To celebrate the day, you’ll find some creations of our very own below — travel-themed, of course.

Today we’re writing a blog
About Shanghai and Tokyo and Prague.
How ’bout Barcelona?
You want to go, don’t ya,
To London, all shrouded in fog?

Australia‘s a fun place to play,
But the trip takes almost all day.
So start in the morning,
But here’s a fair warning:
Your connecting flight’s on delay.

Why not head to the equator,
Where you’ll lie on the beach till much later?
Be sure to use sunscreen.
The heat can be quite mean,
So ask for a drink from the waiter.

Bucket list places abound,
But they’re not that easily found.
Antarctica’s pricey,
And Egypt is dicey.
Maybe save them for next time around.

Now it’s time to start packing.
Make sure that nothing is lacking.
Camera and clothes
And a suitcase that rolls:
Check out our list, and get cracking.

We’d love to hear your travel limericks! Write your own, and post it in the comments below.

– written by Ashley Kosciolek

Today’s post is part of a weekly series called “Travel Toss-Up,” in which we ask you to take your pick between two amazing travel experiences.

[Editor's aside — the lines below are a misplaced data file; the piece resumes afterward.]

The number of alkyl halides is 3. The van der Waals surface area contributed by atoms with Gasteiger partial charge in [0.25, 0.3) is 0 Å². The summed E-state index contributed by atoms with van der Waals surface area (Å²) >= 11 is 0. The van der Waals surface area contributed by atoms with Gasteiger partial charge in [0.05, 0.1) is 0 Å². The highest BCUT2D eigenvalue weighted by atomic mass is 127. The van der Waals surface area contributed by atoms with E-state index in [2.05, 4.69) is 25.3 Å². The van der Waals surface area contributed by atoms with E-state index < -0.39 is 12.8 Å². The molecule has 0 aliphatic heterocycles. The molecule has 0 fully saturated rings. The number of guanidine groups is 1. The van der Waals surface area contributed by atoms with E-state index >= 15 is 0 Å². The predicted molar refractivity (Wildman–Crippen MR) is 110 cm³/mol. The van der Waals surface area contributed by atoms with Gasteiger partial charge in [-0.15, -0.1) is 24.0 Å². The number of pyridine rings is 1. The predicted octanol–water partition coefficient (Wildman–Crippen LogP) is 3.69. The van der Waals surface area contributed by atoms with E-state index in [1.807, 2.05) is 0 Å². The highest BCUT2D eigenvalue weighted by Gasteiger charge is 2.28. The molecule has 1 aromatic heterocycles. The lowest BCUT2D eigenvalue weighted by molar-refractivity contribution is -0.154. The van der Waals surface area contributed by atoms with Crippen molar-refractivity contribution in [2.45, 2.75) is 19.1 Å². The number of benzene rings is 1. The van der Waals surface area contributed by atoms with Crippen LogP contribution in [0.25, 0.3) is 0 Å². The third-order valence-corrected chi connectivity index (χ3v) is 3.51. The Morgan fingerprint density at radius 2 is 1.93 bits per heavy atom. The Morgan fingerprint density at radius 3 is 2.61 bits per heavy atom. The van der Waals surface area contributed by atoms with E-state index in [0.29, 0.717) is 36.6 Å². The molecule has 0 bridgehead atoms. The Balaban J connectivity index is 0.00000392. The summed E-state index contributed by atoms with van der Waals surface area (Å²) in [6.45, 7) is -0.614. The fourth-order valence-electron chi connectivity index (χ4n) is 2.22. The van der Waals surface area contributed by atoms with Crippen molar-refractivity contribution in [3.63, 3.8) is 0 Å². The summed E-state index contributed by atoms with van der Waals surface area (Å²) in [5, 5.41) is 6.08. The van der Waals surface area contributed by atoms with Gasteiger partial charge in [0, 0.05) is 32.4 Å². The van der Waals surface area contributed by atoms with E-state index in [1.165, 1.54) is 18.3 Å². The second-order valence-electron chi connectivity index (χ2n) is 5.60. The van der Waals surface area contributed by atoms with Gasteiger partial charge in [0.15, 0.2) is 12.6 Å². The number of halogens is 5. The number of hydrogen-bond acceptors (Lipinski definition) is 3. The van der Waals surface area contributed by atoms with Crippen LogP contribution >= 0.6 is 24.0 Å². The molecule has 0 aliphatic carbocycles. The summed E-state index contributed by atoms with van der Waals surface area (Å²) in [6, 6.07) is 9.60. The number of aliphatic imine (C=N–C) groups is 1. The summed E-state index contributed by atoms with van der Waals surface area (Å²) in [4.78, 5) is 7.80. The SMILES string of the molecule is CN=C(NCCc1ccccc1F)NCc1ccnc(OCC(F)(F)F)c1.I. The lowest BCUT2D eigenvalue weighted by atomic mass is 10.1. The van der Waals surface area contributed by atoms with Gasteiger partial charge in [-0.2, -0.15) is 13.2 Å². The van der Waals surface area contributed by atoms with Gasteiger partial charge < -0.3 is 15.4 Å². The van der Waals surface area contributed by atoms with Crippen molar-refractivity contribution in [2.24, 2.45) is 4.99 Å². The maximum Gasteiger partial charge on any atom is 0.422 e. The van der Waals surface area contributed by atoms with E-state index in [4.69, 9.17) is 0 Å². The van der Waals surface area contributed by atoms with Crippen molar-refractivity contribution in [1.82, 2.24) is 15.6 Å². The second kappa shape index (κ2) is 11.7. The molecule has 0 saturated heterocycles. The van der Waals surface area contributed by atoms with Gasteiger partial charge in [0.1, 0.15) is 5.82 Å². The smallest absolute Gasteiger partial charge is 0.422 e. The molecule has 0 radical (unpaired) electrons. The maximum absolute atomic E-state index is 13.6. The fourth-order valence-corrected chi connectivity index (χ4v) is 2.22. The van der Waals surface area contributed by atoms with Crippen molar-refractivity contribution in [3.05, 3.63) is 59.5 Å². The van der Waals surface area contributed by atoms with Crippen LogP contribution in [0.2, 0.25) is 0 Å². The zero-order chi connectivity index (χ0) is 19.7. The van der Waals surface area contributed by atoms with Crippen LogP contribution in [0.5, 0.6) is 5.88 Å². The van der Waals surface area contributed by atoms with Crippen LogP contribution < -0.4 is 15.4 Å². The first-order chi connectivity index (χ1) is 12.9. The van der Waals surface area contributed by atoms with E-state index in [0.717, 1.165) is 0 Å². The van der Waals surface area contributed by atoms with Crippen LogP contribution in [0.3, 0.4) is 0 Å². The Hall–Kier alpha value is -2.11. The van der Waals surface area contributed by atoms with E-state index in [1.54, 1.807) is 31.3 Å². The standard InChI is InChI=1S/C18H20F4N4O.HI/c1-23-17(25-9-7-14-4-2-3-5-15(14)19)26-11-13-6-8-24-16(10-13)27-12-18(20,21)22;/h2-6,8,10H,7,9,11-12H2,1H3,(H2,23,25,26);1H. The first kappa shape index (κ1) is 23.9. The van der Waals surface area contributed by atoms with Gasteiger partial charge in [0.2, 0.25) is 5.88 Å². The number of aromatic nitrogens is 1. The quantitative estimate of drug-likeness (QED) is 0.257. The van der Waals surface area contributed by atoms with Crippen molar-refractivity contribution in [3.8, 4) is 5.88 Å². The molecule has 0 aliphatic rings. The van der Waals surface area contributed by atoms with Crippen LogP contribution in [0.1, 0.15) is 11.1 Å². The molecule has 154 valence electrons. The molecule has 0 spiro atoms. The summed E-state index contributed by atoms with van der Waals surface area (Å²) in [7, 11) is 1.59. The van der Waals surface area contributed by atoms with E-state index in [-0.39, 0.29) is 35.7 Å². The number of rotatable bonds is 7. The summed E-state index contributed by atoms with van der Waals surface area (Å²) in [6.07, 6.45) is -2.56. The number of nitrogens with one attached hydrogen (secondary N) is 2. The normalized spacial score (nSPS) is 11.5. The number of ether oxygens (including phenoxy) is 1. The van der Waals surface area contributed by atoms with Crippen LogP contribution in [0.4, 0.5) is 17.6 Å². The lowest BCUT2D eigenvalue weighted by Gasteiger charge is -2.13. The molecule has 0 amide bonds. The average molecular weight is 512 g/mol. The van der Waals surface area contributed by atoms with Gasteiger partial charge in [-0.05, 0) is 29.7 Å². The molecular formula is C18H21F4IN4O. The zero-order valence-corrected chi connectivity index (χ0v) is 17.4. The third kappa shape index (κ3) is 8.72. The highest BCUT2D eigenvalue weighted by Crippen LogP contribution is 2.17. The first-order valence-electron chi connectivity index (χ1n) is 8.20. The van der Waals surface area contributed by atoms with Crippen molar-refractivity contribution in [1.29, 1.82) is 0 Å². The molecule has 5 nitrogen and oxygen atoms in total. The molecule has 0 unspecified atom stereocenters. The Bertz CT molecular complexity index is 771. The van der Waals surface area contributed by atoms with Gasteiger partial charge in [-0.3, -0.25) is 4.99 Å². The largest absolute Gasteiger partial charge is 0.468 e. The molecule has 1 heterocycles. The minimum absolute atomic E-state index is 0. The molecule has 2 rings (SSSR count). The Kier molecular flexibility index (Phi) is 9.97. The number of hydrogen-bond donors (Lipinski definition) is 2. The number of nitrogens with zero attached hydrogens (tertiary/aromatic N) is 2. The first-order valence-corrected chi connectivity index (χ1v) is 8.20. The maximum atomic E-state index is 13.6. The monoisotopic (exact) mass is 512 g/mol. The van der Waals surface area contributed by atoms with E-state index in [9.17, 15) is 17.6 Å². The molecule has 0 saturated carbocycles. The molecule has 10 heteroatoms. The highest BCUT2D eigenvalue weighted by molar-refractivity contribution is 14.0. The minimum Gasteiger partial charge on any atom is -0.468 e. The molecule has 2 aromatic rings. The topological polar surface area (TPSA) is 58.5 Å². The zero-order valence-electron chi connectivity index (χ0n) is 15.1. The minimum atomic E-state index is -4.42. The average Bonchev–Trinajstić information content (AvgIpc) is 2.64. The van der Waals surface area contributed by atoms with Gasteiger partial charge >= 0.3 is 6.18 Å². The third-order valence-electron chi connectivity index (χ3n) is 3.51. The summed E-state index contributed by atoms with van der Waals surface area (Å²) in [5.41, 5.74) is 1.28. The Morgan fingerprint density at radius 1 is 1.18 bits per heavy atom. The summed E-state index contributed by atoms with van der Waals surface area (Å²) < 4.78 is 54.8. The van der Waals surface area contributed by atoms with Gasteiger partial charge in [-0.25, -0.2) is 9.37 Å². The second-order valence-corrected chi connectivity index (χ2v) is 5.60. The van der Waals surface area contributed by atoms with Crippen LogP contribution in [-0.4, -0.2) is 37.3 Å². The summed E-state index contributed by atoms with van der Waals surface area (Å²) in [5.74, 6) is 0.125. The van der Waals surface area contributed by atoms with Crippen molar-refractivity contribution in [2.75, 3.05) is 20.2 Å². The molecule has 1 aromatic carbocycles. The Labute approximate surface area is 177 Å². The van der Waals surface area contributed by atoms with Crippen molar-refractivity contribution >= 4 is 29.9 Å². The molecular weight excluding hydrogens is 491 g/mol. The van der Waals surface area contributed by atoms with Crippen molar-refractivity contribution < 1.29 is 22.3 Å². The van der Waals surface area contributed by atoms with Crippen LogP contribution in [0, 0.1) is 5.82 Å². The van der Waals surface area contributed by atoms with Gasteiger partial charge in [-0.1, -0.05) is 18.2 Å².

This week’s toss-up offers a choice of two colorful shopping experiences.

Would you rather…

… wander through the chaotic souks of Old City Jerusalem, or …

jerusalem market old city



… browse the offerings at the Jean-Talon Italian market in Montreal?

jean talon market montreal


Jerusalem’s Old City is home to sprawling Arab souks selling everything from exotic spices and brightly colored pottery to traditional headdresses and ultra-modern T-shirts. In the heart of Montreal’s Little Italy neighborhood, Jean-Talon Market offers a mouth-watering selection of fruit, vegetables, bread, chocolate, maple syrup and other locally sourced foodstuffs.

Photos: 12 Delicious Destinations for Foodies

Vote for your preference in the comments below!

– written by Sarah Schlichter

This week’s travel puzzle is a “guess the flag” challenge. Can you identify which nation the following flag belongs to?


Enter your guess in the comments below. You have until Monday, May 12, at 11:59 p.m. ET to post your response. We’ll keep all comments private until then. On Tuesday morning we’ll choose one winner at random to receive an IndependentTraveler.com travel mug. Note: Although all are welcome to play, we can only ship prizes to the Continental U.S.

Editor’s Note: This contest has ended. The winner is Arnie Valeriano, who correctly guessed that this week’s flag was from Kenya. Arnie has won an IndependentTraveler.com travel mug. Congratulations!

– written by Sarah Schlichter